European private equity buyouts more than doubled in total value in 2010 from €18.3bn to €49bn, new data from the Centre for Management Buyout Research (CMBOR) shows.
Dealmaking has only seen a marginal increase by volume, creeping up from 433 to 505, showing that activity is more or less the same but fund capital is going after bigger companies.
The exit market has rebounded strongly and for the first time overtaken investments, general partners showing their investor they can return cash. A total of €55.7bn in assets were sold in 2010, which dwarfs 2009’s €9.3bn. With investor confidence up, IPOs returned, with 14 European private equity-backed companies listing versus just one in 2009.
CMBOR’s data shows that secondary buyouts were the order of the day last year in Europe, with 102 pass-the-parcel exits more than doubling the previous year’s 49. On a value basis, secondary exits rose from €2.3bn to €18.8bn.
The numbers for the last three months of the year point to a recovery in the market, buyouts reaching their highest quarterly value since the collapse of Lehman Brothers in September 2008 at €16bn.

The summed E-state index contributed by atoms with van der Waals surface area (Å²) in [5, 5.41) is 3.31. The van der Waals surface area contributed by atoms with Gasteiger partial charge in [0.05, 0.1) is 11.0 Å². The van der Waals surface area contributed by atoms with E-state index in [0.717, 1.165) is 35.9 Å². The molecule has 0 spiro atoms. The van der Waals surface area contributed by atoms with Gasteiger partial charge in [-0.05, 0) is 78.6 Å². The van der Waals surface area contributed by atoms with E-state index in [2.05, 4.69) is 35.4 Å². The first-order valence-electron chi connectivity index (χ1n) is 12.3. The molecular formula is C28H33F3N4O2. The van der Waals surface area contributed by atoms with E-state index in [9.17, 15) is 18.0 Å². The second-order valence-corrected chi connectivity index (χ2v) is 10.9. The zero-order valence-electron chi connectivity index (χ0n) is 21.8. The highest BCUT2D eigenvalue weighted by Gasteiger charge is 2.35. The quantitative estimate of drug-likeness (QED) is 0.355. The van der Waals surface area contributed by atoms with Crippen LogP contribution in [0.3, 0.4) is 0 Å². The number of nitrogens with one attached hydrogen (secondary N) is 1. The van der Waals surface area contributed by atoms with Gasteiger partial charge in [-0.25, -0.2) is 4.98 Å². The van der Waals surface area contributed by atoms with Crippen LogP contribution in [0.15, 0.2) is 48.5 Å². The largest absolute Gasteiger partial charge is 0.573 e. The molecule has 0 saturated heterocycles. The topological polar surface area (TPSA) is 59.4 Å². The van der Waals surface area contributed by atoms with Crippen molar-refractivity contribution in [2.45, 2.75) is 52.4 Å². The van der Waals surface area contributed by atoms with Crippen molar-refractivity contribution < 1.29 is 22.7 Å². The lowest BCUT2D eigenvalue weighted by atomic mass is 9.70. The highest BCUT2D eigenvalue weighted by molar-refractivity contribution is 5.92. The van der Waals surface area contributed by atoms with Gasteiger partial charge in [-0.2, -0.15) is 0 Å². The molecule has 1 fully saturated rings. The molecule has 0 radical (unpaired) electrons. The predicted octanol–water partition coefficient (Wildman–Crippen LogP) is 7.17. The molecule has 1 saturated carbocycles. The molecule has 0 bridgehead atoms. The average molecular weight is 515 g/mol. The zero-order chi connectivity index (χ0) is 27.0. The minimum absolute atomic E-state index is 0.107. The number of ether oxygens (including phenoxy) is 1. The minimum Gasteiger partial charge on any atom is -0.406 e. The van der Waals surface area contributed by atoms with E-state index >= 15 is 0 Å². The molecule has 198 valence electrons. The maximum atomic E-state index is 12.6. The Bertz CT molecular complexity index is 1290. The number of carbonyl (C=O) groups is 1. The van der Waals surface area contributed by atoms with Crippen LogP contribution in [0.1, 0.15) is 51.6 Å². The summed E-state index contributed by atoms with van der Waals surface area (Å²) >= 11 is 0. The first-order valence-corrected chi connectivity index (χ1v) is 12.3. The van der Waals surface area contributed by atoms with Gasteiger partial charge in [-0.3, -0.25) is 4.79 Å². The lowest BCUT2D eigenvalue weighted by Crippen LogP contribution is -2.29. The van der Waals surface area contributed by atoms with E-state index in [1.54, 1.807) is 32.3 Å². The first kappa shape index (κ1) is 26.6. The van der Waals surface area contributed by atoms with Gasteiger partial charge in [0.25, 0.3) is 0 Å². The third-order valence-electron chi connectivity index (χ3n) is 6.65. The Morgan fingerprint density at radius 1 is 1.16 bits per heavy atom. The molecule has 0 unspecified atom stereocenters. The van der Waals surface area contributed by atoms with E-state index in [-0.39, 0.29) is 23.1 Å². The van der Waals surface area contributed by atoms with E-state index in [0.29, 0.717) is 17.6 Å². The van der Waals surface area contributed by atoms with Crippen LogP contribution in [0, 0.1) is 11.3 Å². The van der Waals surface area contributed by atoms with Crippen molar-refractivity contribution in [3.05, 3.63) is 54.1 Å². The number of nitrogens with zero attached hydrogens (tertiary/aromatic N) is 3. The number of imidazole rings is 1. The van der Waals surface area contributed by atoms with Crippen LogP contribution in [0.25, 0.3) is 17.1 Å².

Still a way from the average deal size of €175m in 2006, in 2010 the figure rose to €97m from €42m.
Debt levels remained low in 2010, with the average proportion of senior debt at 31 per cent – a similar level to last year’s 32 per cent. This compares to 51 per cent in 2007.
The UK continues to be the largest buyout market in Europe, totalling €21bn and accounting for 43 per cent of the total European market. France and Germany made up 15 per cent and nine per cent of the total value respectively.
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